On January 1, 2025, New Hampshire will ring in the new year as the only Northeastern state without an income tax.
On that day, New Hampshire will join seven other states—Alaska, Florida, Nevada, South Dakota, Tennessee, Texas, and Wyoming—as the only U.S. states that don’t tax personal income. (Washington state passed a capital gains tax in 2021 that its Supreme Court upheld this spring, erasing its status as an income-tax-free state.)
You might have thought New Hampshire already appeared on that list, given our reputation for having no sales or income tax. It doesn’t.
While the state doesn’t tax individual earned income, it has taxed passive personal income since 1923. It does so through the Interest & Dividends Tax. From 1977 to 2022, the I&D Tax rate was 5%.
The 2022–23 state budget included a provision to phase out the I&D Tax by 1 percentage point a year until its elimination in 2027. The tax this year is set at 4%.
The 2024–25 state budget adopted this month moves the repeal date to New Year’s Day 2025.
Who pays the I&D Tax (and thus an income tax) in New Hampshire? Every New Hampshire resident and fiduciary whose gross interest and dividends income from all sources is more than $2,400 annually (or $4,800 for joint filers) is subject to the tax.
Limited liability companies, partnerships, and associations with non-transferable shares whose gross interest and dividends income from all sources is more than $2,400 a year also pay it.
How much money does the I&D Tax extract from the economy annually? It yielded $126.0 million in fiscal year 2020, $120.7 million in FY 2021, and a record $157.5 million in FY 2022.
Opponents of phasing out the I&D Tax have said the state could ill afford to lose that much revenue. But thanks to a growing economy, state revenues have exceeded budget targets in every fiscal year but one during the last decade.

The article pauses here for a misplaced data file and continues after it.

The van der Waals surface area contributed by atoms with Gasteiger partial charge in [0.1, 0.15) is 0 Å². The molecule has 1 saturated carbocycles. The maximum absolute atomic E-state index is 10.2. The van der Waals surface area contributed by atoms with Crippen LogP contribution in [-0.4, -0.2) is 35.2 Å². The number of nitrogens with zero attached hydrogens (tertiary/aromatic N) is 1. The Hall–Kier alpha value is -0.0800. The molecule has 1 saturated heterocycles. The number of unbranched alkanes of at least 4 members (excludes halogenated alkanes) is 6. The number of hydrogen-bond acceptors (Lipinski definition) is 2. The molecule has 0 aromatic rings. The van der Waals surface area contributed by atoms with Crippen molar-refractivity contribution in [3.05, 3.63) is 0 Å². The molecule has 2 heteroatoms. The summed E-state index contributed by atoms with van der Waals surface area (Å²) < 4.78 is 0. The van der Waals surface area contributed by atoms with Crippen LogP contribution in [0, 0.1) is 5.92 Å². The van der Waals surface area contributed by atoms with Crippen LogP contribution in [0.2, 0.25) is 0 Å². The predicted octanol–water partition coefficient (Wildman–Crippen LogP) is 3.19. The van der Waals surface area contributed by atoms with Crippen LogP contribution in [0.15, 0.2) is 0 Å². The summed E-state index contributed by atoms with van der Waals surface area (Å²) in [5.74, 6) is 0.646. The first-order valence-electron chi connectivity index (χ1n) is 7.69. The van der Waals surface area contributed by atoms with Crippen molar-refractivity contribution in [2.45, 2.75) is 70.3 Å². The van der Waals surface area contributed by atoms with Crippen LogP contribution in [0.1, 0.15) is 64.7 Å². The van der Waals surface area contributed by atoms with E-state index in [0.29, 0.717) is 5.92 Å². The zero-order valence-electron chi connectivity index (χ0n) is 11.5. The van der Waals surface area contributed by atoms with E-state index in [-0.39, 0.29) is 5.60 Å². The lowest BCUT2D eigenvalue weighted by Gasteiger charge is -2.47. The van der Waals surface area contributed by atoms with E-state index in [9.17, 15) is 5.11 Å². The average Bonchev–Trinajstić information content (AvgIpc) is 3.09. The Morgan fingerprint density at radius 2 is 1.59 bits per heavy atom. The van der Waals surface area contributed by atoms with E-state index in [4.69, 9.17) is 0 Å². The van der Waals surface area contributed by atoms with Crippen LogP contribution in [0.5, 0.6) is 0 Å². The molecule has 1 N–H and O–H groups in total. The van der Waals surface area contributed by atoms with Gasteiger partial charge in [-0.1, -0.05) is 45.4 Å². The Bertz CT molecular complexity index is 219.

In the General and Education Trust Funds, revenues were $435.5 million above budget in FY 2022, $323.7 million above budget in FY 2021, and $173 million above budget in FY 2019. In the current fiscal year, revenues are already $487 million above budget. Revenues from the I&D Tax are $130 million so far this year but only $11.6 million above budget.
In the 2022–23 fiscal years, surplus business tax revenue alone has far exceeded I&D Tax revenues. If there’s ever been a good time to phase out the I&D Tax, it’s now.
The reason to do so is two-fold.
One, it aligns New Hampshire’s tax system with its reputation and aspirations. If we’re going to promote ourselves as income-tax-free, we should be income-tax-free.
“While New Hampshire does not levy a tax on wage income, its 4% tax on interest and dividends has been holding the state back from claiming its rightful place as a true no-income-tax state,” Dennis Hull of Americans for Tax Reform wrote.
Two, it makes New Hampshire more economically attractive to individuals and businesses in an increasingly competitive environment.
In addition to the eight states without an income tax, nine states have a flat income tax rate. Since 2021, 22 states have cut individual income taxes. These states are all competing for residents who will contribute to GDP growth, particularly higher-wealth individuals who are able to invest in their communities and start new businesses.
With the I&D Tax on the books, New Hampshire looks less attractive to entrepreneurs, investors, and retirees, especially with East Coast states like Florida and Tennessee presenting increasingly economically attractive options.
While New Hampshire sat at 16th in the Tax Foundation’s 2022 state-local tax burden rankings, Florida was 11th and Tennessee was 3rd. In the Tax Foundation’s 2023 state business tax climate index, New Hampshire ranked 6th while Florida was 4th.
Repealing the I&D Tax allows New Hampshire to better compete with the likes of fast-growing Florida and Tennessee.
In fact, when the I&D Tax is fully repealed New Hampshire will join Alaska as one of only two U.S. states with no income or sales tax. (Unless another state joins that elite club first.)
Having no income or sales tax of any kind will set New Hampshire apart from every other state between Maine and Alaska. It will be a particularly potent attraction here in the Northeast, where our neighbors impose both, and where Massachusetts last year raised income taxes by 80 percent for residents who earn $1 million or more.
Accelerating the repeal of the I&D Tax by two years might seem like a small thing. But as states compete more aggressively for residents and businesses, being truly income-tax-free will do a lot to protect and enhance the New Hampshire Advantage.